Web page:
What is story for?
To be honest, this is a question I mostly try to ignore. Why does something have to be for anything? It’s like looking at a painting and saying, “But what is it?” But I suppose it’s a perfectly reasonable question. So here goes:
1. Story can take you out of your own life.
Through reading or writing stories that are different from your own lived experience, you can escape whatever is going on in your own life – lifting you out of the boring everyday or respite from turbulent times.
2. Story can take you out of your own head.
Reading and writing can also give you a temporary escape from yourself –being able to shut out all the things that are going on inside your own head can be delightfully restful.
3. Story can show you what it’s like to be someone else.
This is the one educators often like. Reading stories about other people’s lives can help the reader to develop empathy for other people. It can help young people to understand other people’s situations and problems. Encouraging young people to try on other people’s lives is the surest way I can think of to move forward from the ‘othering’ of people which is poisoning our society.
As for writing, inhabiting a character is a marvellous thing. It’s a little bit like being Frankenstein and a little bit like an accelerated version of bringing up a child. And just like both of those scenarios, there’s a magical moment when your character turns out to have a mind of their own…
4. Story can reflect your own experiences.
Here’s a place where the publishing industry – and in particular, children’s publishing – are working hard at the moment. Children and young people need to recognise themselves in the books they read. It breeds self-esteem and inclusion. In some cases, it can help young people to understand the situation they find themselves in or to deal with a problem.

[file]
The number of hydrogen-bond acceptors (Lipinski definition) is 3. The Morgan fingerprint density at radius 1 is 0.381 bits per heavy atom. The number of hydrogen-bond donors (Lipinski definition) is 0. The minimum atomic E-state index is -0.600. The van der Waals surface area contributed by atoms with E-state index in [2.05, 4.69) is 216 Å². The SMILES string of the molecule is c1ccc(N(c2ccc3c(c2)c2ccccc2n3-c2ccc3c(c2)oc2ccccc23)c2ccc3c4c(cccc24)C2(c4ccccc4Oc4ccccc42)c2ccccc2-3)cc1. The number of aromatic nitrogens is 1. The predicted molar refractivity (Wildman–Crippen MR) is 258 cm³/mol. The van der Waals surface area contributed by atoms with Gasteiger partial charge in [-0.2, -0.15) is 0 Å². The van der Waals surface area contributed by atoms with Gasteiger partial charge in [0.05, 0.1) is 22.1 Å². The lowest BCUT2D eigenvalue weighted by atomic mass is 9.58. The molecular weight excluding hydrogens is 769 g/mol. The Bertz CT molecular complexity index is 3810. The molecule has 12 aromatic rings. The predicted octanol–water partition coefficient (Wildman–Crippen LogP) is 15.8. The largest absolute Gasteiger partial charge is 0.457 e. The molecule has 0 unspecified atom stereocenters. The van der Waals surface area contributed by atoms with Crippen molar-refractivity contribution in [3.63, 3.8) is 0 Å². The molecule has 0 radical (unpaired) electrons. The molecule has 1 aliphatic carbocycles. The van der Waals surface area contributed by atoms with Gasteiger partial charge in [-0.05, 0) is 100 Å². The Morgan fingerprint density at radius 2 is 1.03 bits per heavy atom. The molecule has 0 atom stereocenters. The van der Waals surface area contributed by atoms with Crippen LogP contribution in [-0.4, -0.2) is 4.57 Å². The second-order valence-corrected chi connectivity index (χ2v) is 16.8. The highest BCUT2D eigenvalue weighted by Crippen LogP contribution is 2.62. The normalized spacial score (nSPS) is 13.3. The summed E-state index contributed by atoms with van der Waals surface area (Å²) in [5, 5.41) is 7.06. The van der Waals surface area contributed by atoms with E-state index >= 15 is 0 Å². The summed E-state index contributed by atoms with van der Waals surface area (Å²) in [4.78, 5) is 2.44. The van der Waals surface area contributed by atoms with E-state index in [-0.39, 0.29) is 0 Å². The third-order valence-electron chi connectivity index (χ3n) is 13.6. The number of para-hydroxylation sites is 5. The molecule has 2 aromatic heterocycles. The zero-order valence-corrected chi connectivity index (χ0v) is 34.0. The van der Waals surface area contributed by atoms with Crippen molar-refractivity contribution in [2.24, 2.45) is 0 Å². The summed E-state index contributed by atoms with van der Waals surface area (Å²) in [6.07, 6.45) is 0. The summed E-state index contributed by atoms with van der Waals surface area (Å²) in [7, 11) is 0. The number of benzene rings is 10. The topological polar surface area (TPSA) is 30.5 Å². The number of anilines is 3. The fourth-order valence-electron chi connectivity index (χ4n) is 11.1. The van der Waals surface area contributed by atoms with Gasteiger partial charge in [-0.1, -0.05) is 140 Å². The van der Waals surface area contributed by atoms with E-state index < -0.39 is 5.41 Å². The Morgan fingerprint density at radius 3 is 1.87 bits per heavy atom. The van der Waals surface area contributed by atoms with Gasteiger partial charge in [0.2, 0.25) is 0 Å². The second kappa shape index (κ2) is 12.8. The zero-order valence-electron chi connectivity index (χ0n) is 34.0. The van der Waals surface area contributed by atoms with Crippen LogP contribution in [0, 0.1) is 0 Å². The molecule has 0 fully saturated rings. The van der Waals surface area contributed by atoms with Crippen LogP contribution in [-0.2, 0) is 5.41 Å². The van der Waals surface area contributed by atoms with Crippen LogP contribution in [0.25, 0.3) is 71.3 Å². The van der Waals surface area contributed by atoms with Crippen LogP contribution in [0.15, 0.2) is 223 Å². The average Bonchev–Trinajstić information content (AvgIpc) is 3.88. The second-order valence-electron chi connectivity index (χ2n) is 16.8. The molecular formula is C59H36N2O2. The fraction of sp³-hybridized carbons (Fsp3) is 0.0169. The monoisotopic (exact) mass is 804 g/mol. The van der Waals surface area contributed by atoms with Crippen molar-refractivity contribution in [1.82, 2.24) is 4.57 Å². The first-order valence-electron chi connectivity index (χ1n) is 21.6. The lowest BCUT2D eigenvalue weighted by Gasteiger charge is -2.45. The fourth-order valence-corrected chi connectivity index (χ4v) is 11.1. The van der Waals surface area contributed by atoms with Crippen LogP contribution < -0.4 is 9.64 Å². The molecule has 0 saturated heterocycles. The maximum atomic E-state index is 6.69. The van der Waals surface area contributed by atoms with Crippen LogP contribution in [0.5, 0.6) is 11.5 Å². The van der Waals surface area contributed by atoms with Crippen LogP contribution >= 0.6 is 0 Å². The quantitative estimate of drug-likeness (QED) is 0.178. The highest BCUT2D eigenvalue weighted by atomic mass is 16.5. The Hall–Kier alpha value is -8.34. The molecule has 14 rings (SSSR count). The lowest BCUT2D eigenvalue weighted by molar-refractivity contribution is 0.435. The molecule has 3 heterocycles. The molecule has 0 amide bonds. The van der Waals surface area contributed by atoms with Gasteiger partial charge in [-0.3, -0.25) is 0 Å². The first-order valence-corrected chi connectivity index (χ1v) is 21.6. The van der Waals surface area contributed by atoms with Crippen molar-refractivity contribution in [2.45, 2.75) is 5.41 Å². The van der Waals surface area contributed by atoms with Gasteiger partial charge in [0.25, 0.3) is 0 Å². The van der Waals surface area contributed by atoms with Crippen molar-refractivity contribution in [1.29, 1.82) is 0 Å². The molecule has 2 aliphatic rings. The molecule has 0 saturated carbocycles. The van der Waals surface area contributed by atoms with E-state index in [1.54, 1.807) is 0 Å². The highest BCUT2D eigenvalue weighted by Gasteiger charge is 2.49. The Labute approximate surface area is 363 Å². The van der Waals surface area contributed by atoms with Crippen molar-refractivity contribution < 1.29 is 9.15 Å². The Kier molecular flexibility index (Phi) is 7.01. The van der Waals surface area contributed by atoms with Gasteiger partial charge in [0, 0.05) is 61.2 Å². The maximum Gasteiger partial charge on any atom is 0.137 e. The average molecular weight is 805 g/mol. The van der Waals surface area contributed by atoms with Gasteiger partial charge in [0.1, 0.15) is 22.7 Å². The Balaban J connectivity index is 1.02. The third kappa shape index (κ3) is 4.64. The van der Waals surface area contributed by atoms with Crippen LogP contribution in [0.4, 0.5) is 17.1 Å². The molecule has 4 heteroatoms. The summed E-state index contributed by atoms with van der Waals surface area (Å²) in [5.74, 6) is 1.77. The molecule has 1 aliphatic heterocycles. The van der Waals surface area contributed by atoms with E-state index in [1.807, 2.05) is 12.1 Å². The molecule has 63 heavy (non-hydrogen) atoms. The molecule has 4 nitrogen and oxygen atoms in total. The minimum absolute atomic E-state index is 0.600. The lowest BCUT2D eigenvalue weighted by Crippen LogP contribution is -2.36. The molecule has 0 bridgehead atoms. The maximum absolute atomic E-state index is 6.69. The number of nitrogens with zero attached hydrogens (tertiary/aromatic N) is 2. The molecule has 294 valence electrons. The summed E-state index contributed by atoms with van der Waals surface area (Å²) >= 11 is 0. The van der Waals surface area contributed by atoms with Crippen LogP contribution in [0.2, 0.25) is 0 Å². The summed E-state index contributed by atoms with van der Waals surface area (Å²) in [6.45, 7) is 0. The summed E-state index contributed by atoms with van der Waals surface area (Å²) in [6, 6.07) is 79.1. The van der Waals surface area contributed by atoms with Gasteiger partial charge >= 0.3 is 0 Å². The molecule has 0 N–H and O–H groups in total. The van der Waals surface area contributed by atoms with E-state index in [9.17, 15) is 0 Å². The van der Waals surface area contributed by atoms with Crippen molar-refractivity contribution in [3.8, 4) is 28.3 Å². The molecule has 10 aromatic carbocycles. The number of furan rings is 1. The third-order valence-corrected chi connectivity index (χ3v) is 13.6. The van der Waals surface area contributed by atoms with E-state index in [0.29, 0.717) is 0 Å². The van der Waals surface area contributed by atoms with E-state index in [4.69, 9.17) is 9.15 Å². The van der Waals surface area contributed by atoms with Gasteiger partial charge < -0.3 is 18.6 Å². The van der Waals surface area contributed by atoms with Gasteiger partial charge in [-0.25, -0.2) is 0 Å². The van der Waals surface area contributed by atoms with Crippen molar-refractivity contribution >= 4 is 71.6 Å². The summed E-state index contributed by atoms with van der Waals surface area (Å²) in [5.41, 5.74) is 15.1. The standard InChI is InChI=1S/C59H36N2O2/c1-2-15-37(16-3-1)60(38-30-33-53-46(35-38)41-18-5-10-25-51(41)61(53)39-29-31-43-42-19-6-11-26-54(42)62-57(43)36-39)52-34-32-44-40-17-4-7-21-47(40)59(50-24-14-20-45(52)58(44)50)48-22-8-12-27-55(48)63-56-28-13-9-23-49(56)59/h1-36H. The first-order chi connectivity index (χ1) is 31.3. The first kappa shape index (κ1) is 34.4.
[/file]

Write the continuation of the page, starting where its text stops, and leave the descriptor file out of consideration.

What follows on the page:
Do I want to reflect my own experiences in my writing? I’m not sure. I certainly thread snippets of things that have happened to me together with little bits of language I’ve heard. I’m there in the opinions of some of the characters and the dress-sense of others. All my stories are a little bit me, of course they are. No one else could write quite like I write because they have not lived my life. But that’s as far as it goes: it’s a reflection of some things I’ve experienced, but I’m not sticking to ‘write what you know’. Oh no – that would be much too dull.
What I’m looking for in a story is a pattern of problem and resolution which singularly fails to appear in real life most of the time. For me, it’s fiction’s biggest asset. Hope of satisfying ending is the thing that carries you through the trials and setbacks of the plot to the moment when you turn the last page and feel uplifted by the rightness of it all. And when I say uplifted, I don’t necessarily mean that the ending has to be happy. It just has to be right.
Writing a truly satisfying ending is incredibly difficult. I can see the appeal of the happy-ever-afters of romance fiction and the final unravelling of the crime or capture of the culprit in crime fiction. Of the three books I’ve published to date I’d say I’d got the ending just right once and nearly right twice. The problem is to tie things up neatly enough to give the reader a satisfying resolution to the problems of the plot, but not so neatly that it seems the characters have only one way forward. I suppose you could say that I want my characters in the right place to live happily ever after with the choice to not live happily ever after if it suits them. Bit like real life then.